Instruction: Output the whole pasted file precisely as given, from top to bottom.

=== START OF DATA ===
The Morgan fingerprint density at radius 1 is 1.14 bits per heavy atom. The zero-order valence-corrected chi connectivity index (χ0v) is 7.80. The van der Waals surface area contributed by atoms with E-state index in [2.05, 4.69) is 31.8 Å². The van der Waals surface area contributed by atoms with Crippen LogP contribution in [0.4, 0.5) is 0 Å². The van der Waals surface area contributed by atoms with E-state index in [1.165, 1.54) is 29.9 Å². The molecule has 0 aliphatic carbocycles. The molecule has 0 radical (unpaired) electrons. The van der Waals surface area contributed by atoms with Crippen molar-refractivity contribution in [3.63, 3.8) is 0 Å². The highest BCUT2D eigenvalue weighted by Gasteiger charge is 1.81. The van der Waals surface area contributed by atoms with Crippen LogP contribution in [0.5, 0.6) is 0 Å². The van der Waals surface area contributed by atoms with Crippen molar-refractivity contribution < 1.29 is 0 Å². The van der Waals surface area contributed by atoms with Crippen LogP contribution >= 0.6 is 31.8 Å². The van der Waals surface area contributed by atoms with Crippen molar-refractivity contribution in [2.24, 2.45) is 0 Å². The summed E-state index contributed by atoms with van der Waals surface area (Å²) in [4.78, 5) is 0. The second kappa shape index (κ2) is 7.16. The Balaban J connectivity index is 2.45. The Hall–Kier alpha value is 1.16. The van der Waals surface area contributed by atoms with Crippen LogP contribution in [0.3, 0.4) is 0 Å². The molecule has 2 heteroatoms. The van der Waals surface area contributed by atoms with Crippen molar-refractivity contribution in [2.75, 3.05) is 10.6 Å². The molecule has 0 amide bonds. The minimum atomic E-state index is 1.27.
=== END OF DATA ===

The Morgan fingerprint density at radius 1 is 1.14 bits per heavy atom. The zero-order valence-corrected chi connectivity index (χ0v) is 7.80. The van der Waals surface area contributed by atoms with E-state index in [2.05, 4.69) is 31.8 Å². The van der Waals surface area contributed by atoms with Crippen LogP contribution in [0.4, 0.5) is 0 Å². The van der Waals surface area contributed by atoms with E-state index in [1.165, 1.54) is 29.9 Å². The molecule has 0 aliphatic carbocycles. The molecule has 0 radical (unpaired) electrons. The van der Waals surface area contributed by atoms with Crippen molar-refractivity contribution in [3.63, 3.8) is 0 Å². The highest BCUT2D eigenvalue weighted by Gasteiger charge is 1.81. The van der Waals surface area contributed by atoms with Crippen LogP contribution in [0.5, 0.6) is 0 Å². The van der Waals surface area contributed by atoms with Crippen molar-refractivity contribution < 1.29 is 0 Å². The van der Waals surface area contributed by atoms with Crippen LogP contribution >= 0.6 is 31.8 Å². The van der Waals surface area contributed by atoms with Crippen molar-refractivity contribution in [2.24, 2.45) is 0 Å². The summed E-state index contributed by atoms with van der Waals surface area (Å²) in [4.78, 5) is 0. The second kappa shape index (κ2) is 7.16. The Balaban J connectivity index is 2.45. The Hall–Kier alpha value is 1.16. The van der Waals surface area contributed by atoms with Crippen LogP contribution in [0.3, 0.4) is 0 Å². The molecule has 2 heteroatoms. The van der Waals surface area contributed by atoms with Crippen molar-refractivity contribution in [2.75, 3.05) is 10.6 Å². The molecule has 0 amide bonds. The minimum atomic E-state index is 1.27.